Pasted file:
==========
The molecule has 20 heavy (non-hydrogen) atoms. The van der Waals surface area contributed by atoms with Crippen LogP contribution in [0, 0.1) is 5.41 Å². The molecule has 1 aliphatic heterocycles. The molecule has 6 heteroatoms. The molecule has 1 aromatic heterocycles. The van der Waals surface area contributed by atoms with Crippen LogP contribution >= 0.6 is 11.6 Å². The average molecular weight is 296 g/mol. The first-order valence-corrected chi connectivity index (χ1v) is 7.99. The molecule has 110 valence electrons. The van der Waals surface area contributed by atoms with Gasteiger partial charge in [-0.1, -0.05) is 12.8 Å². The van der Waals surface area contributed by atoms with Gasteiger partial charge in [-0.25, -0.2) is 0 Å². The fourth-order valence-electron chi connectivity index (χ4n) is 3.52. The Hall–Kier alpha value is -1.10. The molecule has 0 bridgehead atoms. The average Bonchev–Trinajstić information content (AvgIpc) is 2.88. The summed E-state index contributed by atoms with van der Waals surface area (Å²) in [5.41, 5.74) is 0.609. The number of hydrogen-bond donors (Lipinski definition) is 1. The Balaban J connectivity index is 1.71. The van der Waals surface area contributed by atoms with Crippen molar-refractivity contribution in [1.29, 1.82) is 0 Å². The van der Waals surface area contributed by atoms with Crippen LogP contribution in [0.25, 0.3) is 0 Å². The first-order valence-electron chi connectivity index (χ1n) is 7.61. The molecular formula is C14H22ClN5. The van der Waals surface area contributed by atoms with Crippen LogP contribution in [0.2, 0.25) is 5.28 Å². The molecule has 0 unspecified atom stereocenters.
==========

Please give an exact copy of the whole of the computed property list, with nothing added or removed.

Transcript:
The molecule has 20 heavy (non-hydrogen) atoms. The van der Waals surface area contributed by atoms with Crippen LogP contribution in [0, 0.1) is 5.41 Å². The molecule has 1 aliphatic heterocycles. The molecule has 6 heteroatoms. The molecule has 1 aromatic heterocycles. The van der Waals surface area contributed by atoms with Crippen LogP contribution >= 0.6 is 11.6 Å². The average molecular weight is 296 g/mol. The first-order valence-corrected chi connectivity index (χ1v) is 7.99. The molecule has 110 valence electrons. The van der Waals surface area contributed by atoms with Gasteiger partial charge in [-0.1, -0.05) is 12.8 Å². The van der Waals surface area contributed by atoms with Gasteiger partial charge in [-0.25, -0.2) is 0 Å². The fourth-order valence-electron chi connectivity index (χ4n) is 3.52. The Hall–Kier alpha value is -1.10. The molecule has 0 bridgehead atoms. The average Bonchev–Trinajstić information content (AvgIpc) is 2.88. The summed E-state index contributed by atoms with van der Waals surface area (Å²) in [5.41, 5.74) is 0.609. The number of hydrogen-bond donors (Lipinski definition) is 1. The Balaban J connectivity index is 1.71. The van der Waals surface area contributed by atoms with Crippen molar-refractivity contribution in [1.29, 1.82) is 0 Å². The van der Waals surface area contributed by atoms with Crippen LogP contribution in [0.25, 0.3) is 0 Å². The first-order valence-electron chi connectivity index (χ1n) is 7.61. The molecular formula is C14H22ClN5. The van der Waals surface area contributed by atoms with Crippen LogP contribution in [0.2, 0.25) is 5.28 Å². The molecule has 0 unspecified atom stereocenters.